The in-school SAT from somebody who didn’t take it
While the junior class took the SAT, I took a journalistic detour and missed school for the writing of this article
April 10, 2017
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On April 5th, 2017, the junior class was given a golden opportunity to take the SAT in school. The College Board test was given in hopes of fostering higher college involvement and academic achievement via an ultimatum of sorts by Pinellas County requiring all high school juniors to take the test. Instead, I took a personal day. I slept in, went to lunch, kicked my feet back and so-on. Why, you may ask? Well, I missed the test with the express purpose of writing this article!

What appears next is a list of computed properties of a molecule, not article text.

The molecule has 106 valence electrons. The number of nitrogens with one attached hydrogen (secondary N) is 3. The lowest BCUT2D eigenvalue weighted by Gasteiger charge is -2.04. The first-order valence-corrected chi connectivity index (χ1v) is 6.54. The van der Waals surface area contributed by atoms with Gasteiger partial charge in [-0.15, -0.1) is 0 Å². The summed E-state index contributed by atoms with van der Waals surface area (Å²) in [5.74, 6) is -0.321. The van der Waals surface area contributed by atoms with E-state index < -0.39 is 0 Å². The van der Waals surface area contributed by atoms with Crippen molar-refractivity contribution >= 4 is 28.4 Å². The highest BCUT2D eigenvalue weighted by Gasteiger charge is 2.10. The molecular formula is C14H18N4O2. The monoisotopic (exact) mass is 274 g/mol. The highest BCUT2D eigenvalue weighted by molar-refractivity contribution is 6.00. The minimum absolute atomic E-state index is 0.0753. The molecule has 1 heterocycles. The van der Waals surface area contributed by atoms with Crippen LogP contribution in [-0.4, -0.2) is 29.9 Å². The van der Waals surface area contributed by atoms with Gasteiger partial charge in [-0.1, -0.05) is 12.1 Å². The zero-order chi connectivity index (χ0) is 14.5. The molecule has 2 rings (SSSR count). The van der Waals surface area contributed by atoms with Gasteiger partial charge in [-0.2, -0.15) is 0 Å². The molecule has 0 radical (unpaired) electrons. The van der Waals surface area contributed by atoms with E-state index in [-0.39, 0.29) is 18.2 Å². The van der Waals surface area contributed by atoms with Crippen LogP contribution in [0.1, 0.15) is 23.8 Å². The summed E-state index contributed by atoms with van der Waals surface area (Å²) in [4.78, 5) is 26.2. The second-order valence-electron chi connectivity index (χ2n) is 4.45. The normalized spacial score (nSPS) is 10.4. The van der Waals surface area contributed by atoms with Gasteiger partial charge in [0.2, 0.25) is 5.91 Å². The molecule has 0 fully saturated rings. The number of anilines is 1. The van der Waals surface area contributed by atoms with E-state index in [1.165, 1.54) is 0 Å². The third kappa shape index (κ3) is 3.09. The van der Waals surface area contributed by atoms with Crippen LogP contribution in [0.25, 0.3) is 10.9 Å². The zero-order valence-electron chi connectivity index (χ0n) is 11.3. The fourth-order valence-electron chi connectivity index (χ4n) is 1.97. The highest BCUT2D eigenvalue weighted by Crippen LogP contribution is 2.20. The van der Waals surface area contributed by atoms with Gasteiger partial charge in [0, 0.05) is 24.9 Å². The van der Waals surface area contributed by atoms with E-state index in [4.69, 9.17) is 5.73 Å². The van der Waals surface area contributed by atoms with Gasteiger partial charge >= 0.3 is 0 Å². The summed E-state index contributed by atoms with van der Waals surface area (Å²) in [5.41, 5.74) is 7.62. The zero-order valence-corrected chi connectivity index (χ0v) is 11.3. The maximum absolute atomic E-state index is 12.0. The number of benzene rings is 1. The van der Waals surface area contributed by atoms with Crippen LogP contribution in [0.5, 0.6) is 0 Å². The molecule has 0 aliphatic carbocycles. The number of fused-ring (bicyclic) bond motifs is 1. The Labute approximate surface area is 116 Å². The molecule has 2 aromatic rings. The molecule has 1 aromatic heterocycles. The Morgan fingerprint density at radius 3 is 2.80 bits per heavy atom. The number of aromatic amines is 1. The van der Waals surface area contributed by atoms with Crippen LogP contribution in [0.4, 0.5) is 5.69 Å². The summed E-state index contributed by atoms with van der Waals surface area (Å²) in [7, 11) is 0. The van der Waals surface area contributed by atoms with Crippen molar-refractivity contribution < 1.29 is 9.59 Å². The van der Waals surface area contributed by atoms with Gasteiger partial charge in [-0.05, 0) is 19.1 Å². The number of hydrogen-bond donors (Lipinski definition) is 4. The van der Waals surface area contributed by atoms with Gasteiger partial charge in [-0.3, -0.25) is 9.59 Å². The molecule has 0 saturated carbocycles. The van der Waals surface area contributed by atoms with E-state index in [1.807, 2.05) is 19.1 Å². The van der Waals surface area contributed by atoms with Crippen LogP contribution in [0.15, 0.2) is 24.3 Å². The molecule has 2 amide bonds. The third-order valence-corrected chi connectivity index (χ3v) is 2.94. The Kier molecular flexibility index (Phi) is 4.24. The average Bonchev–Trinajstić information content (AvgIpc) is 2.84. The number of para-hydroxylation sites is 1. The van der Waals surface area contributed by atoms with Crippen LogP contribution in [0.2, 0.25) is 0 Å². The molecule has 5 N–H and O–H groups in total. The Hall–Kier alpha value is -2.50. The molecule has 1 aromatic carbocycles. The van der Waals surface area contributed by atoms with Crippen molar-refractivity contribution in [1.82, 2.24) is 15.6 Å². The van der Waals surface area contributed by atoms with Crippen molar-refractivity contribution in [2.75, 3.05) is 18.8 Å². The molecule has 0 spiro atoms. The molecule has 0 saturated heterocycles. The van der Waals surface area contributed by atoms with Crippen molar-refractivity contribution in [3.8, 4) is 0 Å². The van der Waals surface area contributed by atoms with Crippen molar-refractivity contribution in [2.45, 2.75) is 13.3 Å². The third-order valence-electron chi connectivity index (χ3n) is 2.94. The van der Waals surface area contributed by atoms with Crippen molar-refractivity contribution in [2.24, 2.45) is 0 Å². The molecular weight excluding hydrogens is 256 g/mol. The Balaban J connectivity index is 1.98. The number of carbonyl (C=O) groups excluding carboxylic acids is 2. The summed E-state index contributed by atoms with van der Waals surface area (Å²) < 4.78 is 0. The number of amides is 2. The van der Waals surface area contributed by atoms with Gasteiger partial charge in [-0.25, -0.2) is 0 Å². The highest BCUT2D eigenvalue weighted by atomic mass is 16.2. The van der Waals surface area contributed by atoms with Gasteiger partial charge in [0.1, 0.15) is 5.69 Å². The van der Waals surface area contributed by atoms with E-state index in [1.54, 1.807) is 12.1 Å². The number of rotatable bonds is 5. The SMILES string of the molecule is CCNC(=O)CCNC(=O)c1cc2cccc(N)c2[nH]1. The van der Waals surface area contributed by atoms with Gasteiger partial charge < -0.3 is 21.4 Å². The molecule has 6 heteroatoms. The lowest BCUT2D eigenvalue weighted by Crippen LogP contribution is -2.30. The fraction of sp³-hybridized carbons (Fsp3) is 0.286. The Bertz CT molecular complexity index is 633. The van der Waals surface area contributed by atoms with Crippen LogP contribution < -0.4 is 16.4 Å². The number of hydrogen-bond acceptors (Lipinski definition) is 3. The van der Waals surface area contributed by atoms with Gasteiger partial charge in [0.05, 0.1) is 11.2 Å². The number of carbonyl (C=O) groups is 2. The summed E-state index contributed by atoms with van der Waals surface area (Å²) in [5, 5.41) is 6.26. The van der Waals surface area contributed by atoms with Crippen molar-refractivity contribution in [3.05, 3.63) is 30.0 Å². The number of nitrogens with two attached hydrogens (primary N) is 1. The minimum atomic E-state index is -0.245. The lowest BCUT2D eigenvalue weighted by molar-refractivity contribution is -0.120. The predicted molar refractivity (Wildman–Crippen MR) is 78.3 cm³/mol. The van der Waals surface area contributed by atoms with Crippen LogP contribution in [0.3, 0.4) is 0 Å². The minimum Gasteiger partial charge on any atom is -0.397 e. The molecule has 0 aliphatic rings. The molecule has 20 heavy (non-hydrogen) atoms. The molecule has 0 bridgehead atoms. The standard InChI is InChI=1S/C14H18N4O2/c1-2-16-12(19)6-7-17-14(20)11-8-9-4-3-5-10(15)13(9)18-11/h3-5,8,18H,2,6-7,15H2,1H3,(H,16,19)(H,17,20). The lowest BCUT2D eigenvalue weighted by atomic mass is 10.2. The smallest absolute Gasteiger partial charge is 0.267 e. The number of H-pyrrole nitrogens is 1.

The SAT is difficult, which makes it even more difficult to adequately explain if absent on test day. Yet, it can be said that, as soon as the class of 2018 began their day (while I continued my cozy slumber at home), they were greeted by proctors and testing directions. I can also assert with confidence that as I woke up from my much needed rest, the junior class that I humbly reside in began a stringent test, one with unrelenting math and science. Painful as it was for me to drag my car to lunch and struggle through the delectable chicken at PDQ, it is possible that the testing students may have been facing a more difficult time as they battled through three and a half hours of algebraic battalions and grammatical lesions; maliciously crafted problems intended to decimate, not only the day of the students testing, but their collegiate hopes as well. Upon my return to school, after a truly strenuous day, I was utterly flabbergasted upon finding my peers in a daze, seemingly zombified by the trials of the SAT. It was a weary Wednesday for the juniors at East Lake.